Persipan Mon 31-Aug-20 10:56:02

All the advice I've seen is that if you're weaning before 6 months, stick with smooth one-ingredient vegetable or fruit purees, at a time when baby has already had a milk feed so isn't hungry (and therefore can concentrate on the task in hand).

Twizbe Mon 31-Aug-20 11:06:57

My son was started at 20 weeks. 17 weeks is the absolute earliest you can start.

We did it this early for medical reasons. I'll be totally honest with you, if you can wait, do as it's just another thing to fit into the day.

The dietician told us that a lot of babies go through a fussy phase at 4 months which can be confused for needing food.

Our son did need food at this age, like I said we were under medical supervision for early weaning.

The info on allergies has actually changed. Early introduction of allergens can reduce the likelihood of an allergy developing.

Babs709 Mon 31-Aug-20 11:12:00

The info on allergies has actually changed. Early introduction of allergens can reduce the likelihood of an allergy developing.
My understanding was that the information changed from “don’t give until a year” to “give from 6 months”? I’m sure the NHS still cites allergies as a reason not to wean before 6 months. But I could be wrong.

bruffin Mon 31-Aug-20 11:23:07

EAT study

this covers allergy studies

The European Society for Paediatric Gastroenterology Hepatology and Nutrition

Babs709 Mon 31-Aug-20 11:36:15

Ah thanks that’s really useful! I’m sure it was a HV that told me that, such conflicting information. Tbh I’d never researched it much, my son couldn’t even sit up much before 6 months so it wasn’t something I needed to look into.

dementedpixie Mon 31-Aug-20 11:39:38

The EAT study was done on exclusively breastfed babies that were introduced to solids early. Advice never changed from 6 months after it was done as results haven't been replicated in babies that are fed on infant formula.

BertieBotts Mon 31-Aug-20 12:21:00

Yes, sorry, I had to look up the children's ages so I accidentally left a large gap between both of my posts. You can just look for my post earlier in the thread to see what I started with.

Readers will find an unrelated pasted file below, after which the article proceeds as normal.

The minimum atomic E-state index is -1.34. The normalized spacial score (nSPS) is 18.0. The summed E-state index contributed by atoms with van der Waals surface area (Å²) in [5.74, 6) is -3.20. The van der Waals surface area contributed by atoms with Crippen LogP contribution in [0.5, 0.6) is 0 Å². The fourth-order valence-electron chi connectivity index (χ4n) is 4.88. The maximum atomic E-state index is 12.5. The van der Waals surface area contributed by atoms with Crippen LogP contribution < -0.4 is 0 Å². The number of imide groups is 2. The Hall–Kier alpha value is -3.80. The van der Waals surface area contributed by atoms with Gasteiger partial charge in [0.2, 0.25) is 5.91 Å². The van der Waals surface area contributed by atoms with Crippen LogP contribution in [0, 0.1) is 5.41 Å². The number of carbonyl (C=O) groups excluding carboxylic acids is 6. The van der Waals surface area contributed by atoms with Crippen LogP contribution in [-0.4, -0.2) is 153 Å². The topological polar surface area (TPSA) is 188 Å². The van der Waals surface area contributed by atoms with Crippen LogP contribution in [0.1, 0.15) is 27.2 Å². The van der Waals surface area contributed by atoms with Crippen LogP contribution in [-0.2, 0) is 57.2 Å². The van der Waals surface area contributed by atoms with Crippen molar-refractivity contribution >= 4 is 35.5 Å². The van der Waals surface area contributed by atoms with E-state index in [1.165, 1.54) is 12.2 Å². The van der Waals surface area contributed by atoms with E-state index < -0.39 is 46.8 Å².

I wouldn't start with purees at 17 weeks, they are very tiny and it's very easy to accidentally overload them because they have the reflex to swallow anything that is in their mouth.

Start with exploring and follow their lead.

BertieBotts Mon 31-Aug-20 12:24:14

When you first start weaning the goal is not to get more calories into them. If you think they need more calories at this age then it's better to give more milk, either an extra feed or more in each bottle per feed.

Weaning starts with tastes and it's important you approach it in that way, otherwise you can easily get very stressed over how much they are taking, the goal is a very slow transition. You don't need them on three meals a day by Christmas.

GunsAndShips Mon 31-Aug-20 13:00:17

As others have said, weaning isn't about hunger, it's about development. They won't take much at first and what they're doing is practising the skills to take on solids safely before they become the bulk of their calorie intake. If a healthy baby with no medical caveats is hungry at 17 weeks, milk is usually the solution. Overriding a tongue thrust reflex and filling a baby with puree provides them with more bulk but fewer calories and you do introduce risk depending on development eg if they're not sitting well, the risk of choking.

I know it's very exciting to move to the next stage but if you're not even sure if jarred bolognese is the best start for a 17 week old baby, I will very kindly suggest you are still researching.

6 months is a guideline and official advice encourages you to look at your baby. Are they sitting? Has the tongue thrust reflex gone? Can they pick up food and put it in their mouth? Can they chew and swallow? Your baby may well be ready before 6 months and there are clear signs of this.

What signs are you seeing?

I found a discussion and advice really helpful at this stage and I learned a lot. Please don't feel like you are being called stupid, you're not. People are offering help and support to wean your baby in their own best interests. On a screen it may read as very direct but there's a wealth of stellar advice on here. Don't reject it out of hand.

bruffin Mon 31-Aug-20 13:28:13

guidence for hcps

Ihaveoflate Mon 31-Aug-20 13:39:58

I was advised to wean early by the paediatrician for medical reasons as long as my baby was ready, e.g. able to bring food to her mouth, no tongue reflex. It's a faff so I wouldn't have bothered until later if there wasn't a reason.

I weaned at 5 months and started very slowly with tiny amounts of mashed root veg (one at a time to start with) and well cooked grab-able batons. I found Rana Conway's book Weaning Made Easy really helpful and accessable. It has stage by stage guides and covers baby led weaning as well.